Don’t let PC brigade bury ethnic links to sex gangs, warns children’s minister
Social workers and the police must not let political correctness get in the way of investigating the grooming of vulnerable children, a minister said yesterday.
But Muslim apologists like Leon Moosavi always find a soapbox at the Grunard:
Tim Loughton said ‘ethnicity’ had been a factor in the scandal of recent cases involving gangs of mostly Asian men grooming and abusing young girls.
And he warned that many more cases are yet to be heard â€“ with thousands of alleged sex abuse victims across the country.
The Children’s Minister said members of some ‘closed communities’ had been reluctant to come forward and report organised sex attacks.
As a result, these were allowed to take place ‘under the radar’ for many years, he said.
workers and police must not let political correctness get in the way of investigating child sex abuse, a minister said yesterday.
He told MPs: ‘If there is some form of political correctness around ethnicity which is getting in the way of police and other agencies investigating, tracking down and nailing these perpetrators, then that needs to be removed and we need to do something about it.’
Earlier this year a gang from Rochdale were jailed for plying teenage girls with alcohol before raping them. All but one of the gang were Pakistani.
The court heard that up to 47 vulnerable girls were passed around the group and forced to have sex several times a week.
But two years before action was finally taken, police missed an opportunity to stop the gang when a 15-year-old girl told them she had been raped.
A report published yesterday by the Children’s Commissioner said councils were dumping children in care homes in parts of the country that were also centres for paedophiles, rapists and criminal gangs.
As a result, many experienced ‘truly horrific’ levels of violence, sadism and exploitation. Mr Loughton told the Home Affairs Committee, which is conducting an inquiry into the child sex abuse scandal, that some communities â€“ while not condoning abuse â€“ had been slow to report offences to the police.
Ahmed blamed the white community for allowing teenage girls to go around unsupervised, so that at a young age they were “trained” in both sex and drinking.
Asked whether the cases to date represented the ‘tip of the iceberg’, he said: ‘We are talking about a considerable number of children. I think we are probably talking about thousands of children â€“ be it in care or from their own families â€“ who are in some shape or form the subject of sexual abuse.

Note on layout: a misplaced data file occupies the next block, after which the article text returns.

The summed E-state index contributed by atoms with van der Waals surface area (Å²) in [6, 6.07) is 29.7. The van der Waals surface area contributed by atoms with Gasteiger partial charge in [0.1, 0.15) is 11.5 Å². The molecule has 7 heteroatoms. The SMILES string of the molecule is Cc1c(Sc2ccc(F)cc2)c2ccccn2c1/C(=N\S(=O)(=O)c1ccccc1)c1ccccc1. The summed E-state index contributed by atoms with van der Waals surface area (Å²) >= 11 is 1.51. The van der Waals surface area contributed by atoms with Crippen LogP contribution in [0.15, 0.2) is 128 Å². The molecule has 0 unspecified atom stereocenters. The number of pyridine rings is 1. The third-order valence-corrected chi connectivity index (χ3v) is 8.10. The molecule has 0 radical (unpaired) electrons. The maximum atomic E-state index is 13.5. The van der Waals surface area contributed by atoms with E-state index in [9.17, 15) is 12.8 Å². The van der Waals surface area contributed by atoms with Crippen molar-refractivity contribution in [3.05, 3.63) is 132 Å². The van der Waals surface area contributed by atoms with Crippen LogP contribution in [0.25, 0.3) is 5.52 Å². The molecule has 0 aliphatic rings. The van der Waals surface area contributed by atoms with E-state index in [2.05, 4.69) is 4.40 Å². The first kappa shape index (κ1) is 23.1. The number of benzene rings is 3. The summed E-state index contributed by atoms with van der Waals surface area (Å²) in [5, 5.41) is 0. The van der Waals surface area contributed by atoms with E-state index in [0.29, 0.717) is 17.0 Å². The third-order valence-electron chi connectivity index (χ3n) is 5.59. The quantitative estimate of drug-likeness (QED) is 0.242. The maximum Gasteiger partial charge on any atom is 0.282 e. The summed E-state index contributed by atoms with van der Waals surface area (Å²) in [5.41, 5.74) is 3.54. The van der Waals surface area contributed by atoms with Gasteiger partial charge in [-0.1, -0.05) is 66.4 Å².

‘We have not seen the half of it yet.’ Asked if there was evidence of ethnicity being a factor in child exploitation, he replied: ‘Yes, and it is no good pretending otherwise.’
Mr Loughton said the majority of child sex offenders in jail are ‘white middle-aged men whose method of choice might be grooming over the internet’.
But he added: ‘What we have seen in high-profile cases in Derby and Rochdale, and other cases still to come fully to court, is that there is a problem around, in most cases, British Pakistani men â€“ there are a few cases of Afghan and Bangladeshi men involved â€“ who, operating in gangs, are preying on mostly teenage white girls.
‘Not exclusively, but that has been a pattern we have seen in high-profile cases.’ He added: ‘I know that in certain more closed communities, people who know about this form of abuse are less inclined or feel threatened about coming forward and reporting it to the authorities.
‘The point the Government is making absolutely clear is that we have got to make sure that the police and social services and other enforcement agencies are using the right tools to nail these perpetrators, regardless of their culture or ethnicity.
‘This has been going on for years under the radar. People didn’t come forward and report it, the police â€“ for whatever reason â€“ didn’t investigate it, or certainly didn’t investigate it sufficiently for cases to be brought to court that then stuck.’.